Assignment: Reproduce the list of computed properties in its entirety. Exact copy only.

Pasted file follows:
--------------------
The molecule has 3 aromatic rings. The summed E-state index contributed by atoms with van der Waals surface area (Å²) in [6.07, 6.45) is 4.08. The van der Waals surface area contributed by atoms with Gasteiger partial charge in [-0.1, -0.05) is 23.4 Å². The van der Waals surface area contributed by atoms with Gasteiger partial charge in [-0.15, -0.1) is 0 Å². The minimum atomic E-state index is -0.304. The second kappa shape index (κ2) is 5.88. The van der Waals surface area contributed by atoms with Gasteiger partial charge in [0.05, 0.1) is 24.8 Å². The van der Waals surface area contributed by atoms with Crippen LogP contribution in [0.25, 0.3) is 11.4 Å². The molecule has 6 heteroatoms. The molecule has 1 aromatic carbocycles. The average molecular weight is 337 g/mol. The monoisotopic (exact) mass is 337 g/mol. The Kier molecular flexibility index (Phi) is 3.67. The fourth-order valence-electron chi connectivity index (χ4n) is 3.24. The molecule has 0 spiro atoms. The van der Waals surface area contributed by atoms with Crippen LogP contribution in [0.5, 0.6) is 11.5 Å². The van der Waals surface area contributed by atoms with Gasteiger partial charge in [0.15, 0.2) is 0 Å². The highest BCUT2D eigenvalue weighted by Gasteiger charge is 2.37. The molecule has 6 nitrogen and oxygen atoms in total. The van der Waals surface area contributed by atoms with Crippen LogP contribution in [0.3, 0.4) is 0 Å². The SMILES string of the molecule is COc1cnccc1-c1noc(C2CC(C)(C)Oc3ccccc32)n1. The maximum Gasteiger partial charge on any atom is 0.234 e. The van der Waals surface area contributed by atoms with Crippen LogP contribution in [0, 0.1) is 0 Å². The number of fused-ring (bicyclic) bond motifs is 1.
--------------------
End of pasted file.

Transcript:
The molecule has 3 aromatic rings. The summed E-state index contributed by atoms with van der Waals surface area (Å²) in [6.07, 6.45) is 4.08. The van der Waals surface area contributed by atoms with Gasteiger partial charge in [-0.1, -0.05) is 23.4 Å². The van der Waals surface area contributed by atoms with Gasteiger partial charge in [-0.15, -0.1) is 0 Å². The minimum atomic E-state index is -0.304. The second kappa shape index (κ2) is 5.88. The van der Waals surface area contributed by atoms with Gasteiger partial charge in [0.05, 0.1) is 24.8 Å². The van der Waals surface area contributed by atoms with Crippen LogP contribution in [0.25, 0.3) is 11.4 Å². The molecule has 6 heteroatoms. The molecule has 1 aromatic carbocycles. The average molecular weight is 337 g/mol. The monoisotopic (exact) mass is 337 g/mol. The Kier molecular flexibility index (Phi) is 3.67. The fourth-order valence-electron chi connectivity index (χ4n) is 3.24. The molecule has 0 spiro atoms. The van der Waals surface area contributed by atoms with Crippen LogP contribution in [0.5, 0.6) is 11.5 Å². The van der Waals surface area contributed by atoms with Gasteiger partial charge in [0.15, 0.2) is 0 Å². The highest BCUT2D eigenvalue weighted by Gasteiger charge is 2.37. The molecule has 6 nitrogen and oxygen atoms in total. The van der Waals surface area contributed by atoms with Crippen LogP contribution in [0.3, 0.4) is 0 Å². The SMILES string of the molecule is COc1cnccc1-c1noc(C2CC(C)(C)Oc3ccccc32)n1. The maximum Gasteiger partial charge on any atom is 0.234 e. The van der Waals surface area contributed by atoms with Crippen LogP contribution in [0, 0.1) is 0 Å². The number of fused-ring (bicyclic) bond motifs is 1.